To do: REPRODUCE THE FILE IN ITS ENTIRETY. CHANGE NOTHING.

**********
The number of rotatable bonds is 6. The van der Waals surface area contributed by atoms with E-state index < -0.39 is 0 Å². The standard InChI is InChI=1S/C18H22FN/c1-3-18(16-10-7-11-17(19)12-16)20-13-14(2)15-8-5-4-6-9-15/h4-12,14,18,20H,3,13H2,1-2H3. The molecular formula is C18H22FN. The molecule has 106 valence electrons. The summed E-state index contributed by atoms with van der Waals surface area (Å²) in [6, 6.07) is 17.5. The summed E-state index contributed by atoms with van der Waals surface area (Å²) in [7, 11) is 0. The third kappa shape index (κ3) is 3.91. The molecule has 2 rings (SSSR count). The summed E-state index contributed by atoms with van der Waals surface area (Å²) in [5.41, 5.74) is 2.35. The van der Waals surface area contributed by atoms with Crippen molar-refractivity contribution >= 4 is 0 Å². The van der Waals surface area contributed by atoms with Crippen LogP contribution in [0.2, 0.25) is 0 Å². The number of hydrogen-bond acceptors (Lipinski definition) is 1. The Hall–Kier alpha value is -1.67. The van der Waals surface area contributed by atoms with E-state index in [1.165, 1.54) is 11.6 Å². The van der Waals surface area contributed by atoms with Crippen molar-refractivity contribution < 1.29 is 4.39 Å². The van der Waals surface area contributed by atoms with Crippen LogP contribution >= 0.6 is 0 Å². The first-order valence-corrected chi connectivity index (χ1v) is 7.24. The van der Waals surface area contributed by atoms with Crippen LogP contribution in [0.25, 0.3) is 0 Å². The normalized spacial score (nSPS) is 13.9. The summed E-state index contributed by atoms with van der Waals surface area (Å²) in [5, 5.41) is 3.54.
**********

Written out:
The number of rotatable bonds is 6. The van der Waals surface area contributed by atoms with E-state index < -0.39 is 0 Å². The standard InChI is InChI=1S/C18H22FN/c1-3-18(16-10-7-11-17(19)12-16)20-13-14(2)15-8-5-4-6-9-15/h4-12,14,18,20H,3,13H2,1-2H3. The molecular formula is C18H22FN. The molecule has 106 valence electrons. The summed E-state index contributed by atoms with van der Waals surface area (Å²) in [6, 6.07) is 17.5. The summed E-state index contributed by atoms with van der Waals surface area (Å²) in [7, 11) is 0. The third kappa shape index (κ3) is 3.91. The molecule has 2 rings (SSSR count). The summed E-state index contributed by atoms with van der Waals surface area (Å²) in [5.41, 5.74) is 2.35. The van der Waals surface area contributed by atoms with Crippen molar-refractivity contribution >= 4 is 0 Å². The van der Waals surface area contributed by atoms with Crippen LogP contribution in [0.2, 0.25) is 0 Å². The number of hydrogen-bond acceptors (Lipinski definition) is 1. The Hall–Kier alpha value is -1.67. The van der Waals surface area contributed by atoms with E-state index in [1.165, 1.54) is 11.6 Å². The van der Waals surface area contributed by atoms with Crippen molar-refractivity contribution < 1.29 is 4.39 Å². The van der Waals surface area contributed by atoms with Crippen LogP contribution >= 0.6 is 0 Å². The first-order valence-corrected chi connectivity index (χ1v) is 7.24. The van der Waals surface area contributed by atoms with Crippen LogP contribution in [0.25, 0.3) is 0 Å². The normalized spacial score (nSPS) is 13.9. The summed E-state index contributed by atoms with van der Waals surface area (Å²) in [5, 5.41) is 3.54.